The guy rides in a leased limousine, spends most of his time talking on a car telephone and wears more gold than Sammy Davis Jr. And he's going to make you rich.
You can double your money investing in his jojoba futures, he tells you. What's more, the investment is safe because it's backed by something in the Netherlands Antilles he calls a bank that the rest of us would call a post office box.
It seems more likely that you'll cross paths with Elvis in the next week than make money with this guy, but you chance it anyway. And before you can say Charles Ponzi, he's skipped town with your cash.
How do you fend off the investment shark? It's not easy these days. The scam artist is on the prowl, more so than ever this year, according to federal, state and local investigators.
1988 was a bull market year for investment scams. Securities regulators estimate investors were bilked of at least $40 billion.
Why? The stock market crash of 1987 frightened the small investor. Wall Street scandals convinced him that the game is rigged. So he looked elsewhere for places to put his money, and the crooks were waiting.
"The disposable income people might have spent on the stock market was available to the con artist to be put into the phony deal. The con artists aren't stupid. They knew that," said G. William McDonald, chief of enforcement for the California Department of Corporations.
Of the hundreds of scams and alleged scams that surfaced in 1988, here is a subjective list of the top five categories:
Pannos Mining in Costa Mesa claimed it had a mother lode of gold and silver in a mine near Wickenburg, Ariz. So rich was the mine, the company allegedly told prospective investors, that proven reserves were worth $826 million.
For a $5,000 investment, Pannos allegedly promised gold or silver bars from the mine that would be delivered at roughly half the current market price. A low-risk investment, investors say they were told.
The Federal Trade Commission disagreed. So it sued Pannos in October, charging the company and its officers with operating a bogus investment scheme that bilked investors out of at least $2.4 million. The FTC says six soil samples taken from the mine contained little more than dirt. The case is still pending, but the agency got a court order in November freezing the company's assets.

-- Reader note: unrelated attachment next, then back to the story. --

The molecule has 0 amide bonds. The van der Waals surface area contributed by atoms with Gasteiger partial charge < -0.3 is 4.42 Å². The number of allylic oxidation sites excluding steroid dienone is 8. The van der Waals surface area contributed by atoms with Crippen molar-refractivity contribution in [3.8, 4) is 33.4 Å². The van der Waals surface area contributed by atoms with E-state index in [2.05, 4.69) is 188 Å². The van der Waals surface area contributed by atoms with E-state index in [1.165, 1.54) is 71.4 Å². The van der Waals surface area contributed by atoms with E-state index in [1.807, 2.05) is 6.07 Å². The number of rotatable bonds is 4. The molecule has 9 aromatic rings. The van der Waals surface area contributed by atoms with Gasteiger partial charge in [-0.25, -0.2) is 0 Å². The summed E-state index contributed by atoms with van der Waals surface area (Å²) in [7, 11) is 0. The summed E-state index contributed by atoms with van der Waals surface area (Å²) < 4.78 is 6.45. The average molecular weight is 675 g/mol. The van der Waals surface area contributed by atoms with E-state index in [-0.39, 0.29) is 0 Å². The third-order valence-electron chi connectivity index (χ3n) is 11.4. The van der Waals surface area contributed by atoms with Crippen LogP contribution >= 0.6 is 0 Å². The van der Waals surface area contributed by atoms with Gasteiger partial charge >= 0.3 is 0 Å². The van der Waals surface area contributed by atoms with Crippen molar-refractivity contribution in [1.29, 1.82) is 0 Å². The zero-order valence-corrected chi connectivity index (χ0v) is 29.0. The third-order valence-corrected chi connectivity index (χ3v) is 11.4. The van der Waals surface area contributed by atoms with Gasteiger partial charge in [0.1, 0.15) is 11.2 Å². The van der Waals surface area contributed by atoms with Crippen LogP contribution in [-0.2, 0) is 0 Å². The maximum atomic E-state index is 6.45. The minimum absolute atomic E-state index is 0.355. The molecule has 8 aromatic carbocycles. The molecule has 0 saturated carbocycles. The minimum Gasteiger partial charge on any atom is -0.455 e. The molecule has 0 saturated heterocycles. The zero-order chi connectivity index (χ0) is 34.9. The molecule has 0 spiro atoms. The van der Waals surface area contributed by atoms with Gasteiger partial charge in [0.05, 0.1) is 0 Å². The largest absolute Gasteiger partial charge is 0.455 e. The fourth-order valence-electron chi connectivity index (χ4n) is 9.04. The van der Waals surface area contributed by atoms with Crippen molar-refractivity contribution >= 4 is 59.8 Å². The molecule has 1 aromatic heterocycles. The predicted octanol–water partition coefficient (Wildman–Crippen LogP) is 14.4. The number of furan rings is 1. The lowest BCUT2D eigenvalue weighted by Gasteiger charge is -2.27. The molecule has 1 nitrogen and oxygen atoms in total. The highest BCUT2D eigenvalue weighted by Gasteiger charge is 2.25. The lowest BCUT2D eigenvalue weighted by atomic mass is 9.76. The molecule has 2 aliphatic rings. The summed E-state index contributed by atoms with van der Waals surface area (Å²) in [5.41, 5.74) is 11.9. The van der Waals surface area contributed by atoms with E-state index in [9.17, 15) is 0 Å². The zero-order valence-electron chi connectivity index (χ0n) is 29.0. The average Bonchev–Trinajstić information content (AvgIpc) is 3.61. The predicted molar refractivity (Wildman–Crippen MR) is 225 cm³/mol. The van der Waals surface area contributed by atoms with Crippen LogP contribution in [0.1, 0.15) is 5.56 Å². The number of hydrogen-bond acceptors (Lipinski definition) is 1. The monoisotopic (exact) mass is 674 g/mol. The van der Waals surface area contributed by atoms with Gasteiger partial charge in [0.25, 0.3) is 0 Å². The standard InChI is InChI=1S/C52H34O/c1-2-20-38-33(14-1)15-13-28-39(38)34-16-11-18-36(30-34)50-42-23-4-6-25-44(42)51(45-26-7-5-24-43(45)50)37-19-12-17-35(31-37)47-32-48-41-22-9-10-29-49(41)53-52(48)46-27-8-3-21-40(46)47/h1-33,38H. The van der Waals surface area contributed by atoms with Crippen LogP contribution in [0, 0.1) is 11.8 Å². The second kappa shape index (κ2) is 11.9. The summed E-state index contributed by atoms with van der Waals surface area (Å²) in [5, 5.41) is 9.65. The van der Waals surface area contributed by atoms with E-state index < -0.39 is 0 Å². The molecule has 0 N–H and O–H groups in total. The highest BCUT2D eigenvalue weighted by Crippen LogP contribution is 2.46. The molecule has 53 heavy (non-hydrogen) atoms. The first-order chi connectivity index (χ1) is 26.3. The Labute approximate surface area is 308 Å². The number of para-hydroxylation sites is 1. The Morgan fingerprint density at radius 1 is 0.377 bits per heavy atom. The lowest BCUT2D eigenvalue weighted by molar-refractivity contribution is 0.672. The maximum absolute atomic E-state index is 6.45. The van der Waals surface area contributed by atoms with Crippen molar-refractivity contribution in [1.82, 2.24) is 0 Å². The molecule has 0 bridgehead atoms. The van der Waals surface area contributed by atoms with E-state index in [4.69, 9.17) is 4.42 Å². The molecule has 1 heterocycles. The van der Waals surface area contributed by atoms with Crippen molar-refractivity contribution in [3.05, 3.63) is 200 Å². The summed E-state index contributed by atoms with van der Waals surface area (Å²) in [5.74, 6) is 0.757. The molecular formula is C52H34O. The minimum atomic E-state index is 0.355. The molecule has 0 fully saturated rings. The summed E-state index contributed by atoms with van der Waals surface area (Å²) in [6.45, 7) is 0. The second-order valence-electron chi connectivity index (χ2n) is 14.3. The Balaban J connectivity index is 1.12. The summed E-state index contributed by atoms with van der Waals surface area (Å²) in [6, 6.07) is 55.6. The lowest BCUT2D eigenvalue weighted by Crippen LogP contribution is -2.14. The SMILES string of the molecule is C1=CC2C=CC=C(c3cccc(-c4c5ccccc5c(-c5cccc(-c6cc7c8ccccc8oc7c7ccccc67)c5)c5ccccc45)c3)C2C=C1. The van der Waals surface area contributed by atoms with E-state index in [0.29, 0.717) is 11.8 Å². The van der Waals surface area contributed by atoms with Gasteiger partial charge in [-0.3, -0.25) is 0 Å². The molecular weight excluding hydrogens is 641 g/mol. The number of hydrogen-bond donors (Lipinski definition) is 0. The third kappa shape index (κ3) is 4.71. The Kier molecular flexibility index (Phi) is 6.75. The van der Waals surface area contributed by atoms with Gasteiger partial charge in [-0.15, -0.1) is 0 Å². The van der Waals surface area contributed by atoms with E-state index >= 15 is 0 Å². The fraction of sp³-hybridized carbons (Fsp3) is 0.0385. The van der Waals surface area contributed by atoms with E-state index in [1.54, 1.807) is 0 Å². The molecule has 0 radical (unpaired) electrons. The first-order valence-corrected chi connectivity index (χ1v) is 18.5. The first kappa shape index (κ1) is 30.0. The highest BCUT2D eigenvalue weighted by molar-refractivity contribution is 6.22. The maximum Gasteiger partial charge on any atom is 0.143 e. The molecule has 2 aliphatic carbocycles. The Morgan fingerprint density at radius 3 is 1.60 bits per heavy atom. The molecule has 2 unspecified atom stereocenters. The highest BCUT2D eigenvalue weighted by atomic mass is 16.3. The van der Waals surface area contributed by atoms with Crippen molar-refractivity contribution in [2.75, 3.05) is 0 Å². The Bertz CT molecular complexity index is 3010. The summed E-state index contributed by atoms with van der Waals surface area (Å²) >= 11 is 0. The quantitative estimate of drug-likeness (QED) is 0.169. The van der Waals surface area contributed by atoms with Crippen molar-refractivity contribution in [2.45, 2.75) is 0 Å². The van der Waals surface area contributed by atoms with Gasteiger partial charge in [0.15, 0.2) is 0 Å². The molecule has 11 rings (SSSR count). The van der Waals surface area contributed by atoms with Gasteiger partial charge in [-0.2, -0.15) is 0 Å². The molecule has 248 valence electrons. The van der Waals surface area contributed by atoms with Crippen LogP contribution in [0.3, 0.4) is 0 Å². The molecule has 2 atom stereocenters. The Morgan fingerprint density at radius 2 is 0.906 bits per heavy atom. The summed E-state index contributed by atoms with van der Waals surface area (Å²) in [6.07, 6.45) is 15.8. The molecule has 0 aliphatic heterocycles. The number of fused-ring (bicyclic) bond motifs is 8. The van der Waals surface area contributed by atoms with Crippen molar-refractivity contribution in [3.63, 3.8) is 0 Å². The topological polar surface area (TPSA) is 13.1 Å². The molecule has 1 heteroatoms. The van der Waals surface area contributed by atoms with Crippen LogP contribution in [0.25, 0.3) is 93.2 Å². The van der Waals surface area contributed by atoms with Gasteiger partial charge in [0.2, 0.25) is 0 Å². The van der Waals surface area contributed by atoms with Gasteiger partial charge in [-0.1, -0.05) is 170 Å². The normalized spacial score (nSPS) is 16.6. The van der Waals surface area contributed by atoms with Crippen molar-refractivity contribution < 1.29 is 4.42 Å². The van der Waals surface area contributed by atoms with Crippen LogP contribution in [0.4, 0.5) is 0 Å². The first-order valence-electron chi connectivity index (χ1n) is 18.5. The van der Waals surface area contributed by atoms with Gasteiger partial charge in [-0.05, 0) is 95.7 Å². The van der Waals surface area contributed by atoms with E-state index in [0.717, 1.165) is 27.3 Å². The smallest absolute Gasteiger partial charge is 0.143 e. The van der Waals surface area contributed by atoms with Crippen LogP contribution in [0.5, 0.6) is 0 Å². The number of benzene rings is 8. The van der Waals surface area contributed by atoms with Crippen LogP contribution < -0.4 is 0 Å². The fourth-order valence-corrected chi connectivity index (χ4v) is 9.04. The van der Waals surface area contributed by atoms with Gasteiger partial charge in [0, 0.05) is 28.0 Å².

No scheme was more popular in 1988 than gold-related scams. The North American Securities Administrators Assn. dubbed it the "Fool's Gold Rush of 1988."
In a typical pitch, telephone solicitors offer to sell 100 tons of dirt--purportedly extracted from a mine--for $5,000, guaranteeing that it will have 20 ounces of gold in it. If true, that would work out to $250 an ounce, a little more than half the market price this year. The only problem is that the pile of dirt investors buy is almost always nothing more than just that. Whatever gold does exist can usually be seen only with a microscope.
Since early 1987, the number of gold investments under investigation by state and federal authorities soared from eight to more than 50. Overall, the securities administrators' group estimated that investors in gold scams were swindled for more than $250 million this year.
The salesmen promised genuine Salvador Dali prints at bargain prices--$900 to $3,500--to prospective customers over the phone, authorities said. Low-risk investments that easily could be sold for at least the amount of money they were bought for, and probably more.
But FTC officials discovered the prints were fake, worth no more than the $25 to $50 posters often found in museum gift shops. So it sued the now-defunct gallery that offered them, Federal Sterling Galleries in Scottsdale, Ariz. In September, the FTC won a court judgment against the gallery, and the agency is trying to recover some $4.6 million that investors spent on the bogus Dali art.
Fake art prints are only one of a number of bogus investments sold to people over the phone each year through "telemarketing," the con artist's favorite way of reaching victims these days.
Telemarketing is the 1980s way to describe telephone sales. There's nothing illegal about telemarketing, which accounts for $20 billion a year in business nationwide.
But as much as 5% of it may be bogus. Authorities estimate that investors could lose as much as $1 billion a year in investments sold to them through telemarketing scams, many based in Orange County.
In a telemarketing scam, investors are solicited by high-pressure salespeople who work in "boiler rooms" crammed with banks of telephones. Typically, salespeople call prospective customers from out of state because they want to stay out of reach of local authorities.
Pink Sheets and Penny Stocks
The brokers called themselves the "Hole-in-the-Wall Gang" after Butch Cassidy's outlaws. For investors, they may have been more like the hole-in-the-wallet gang.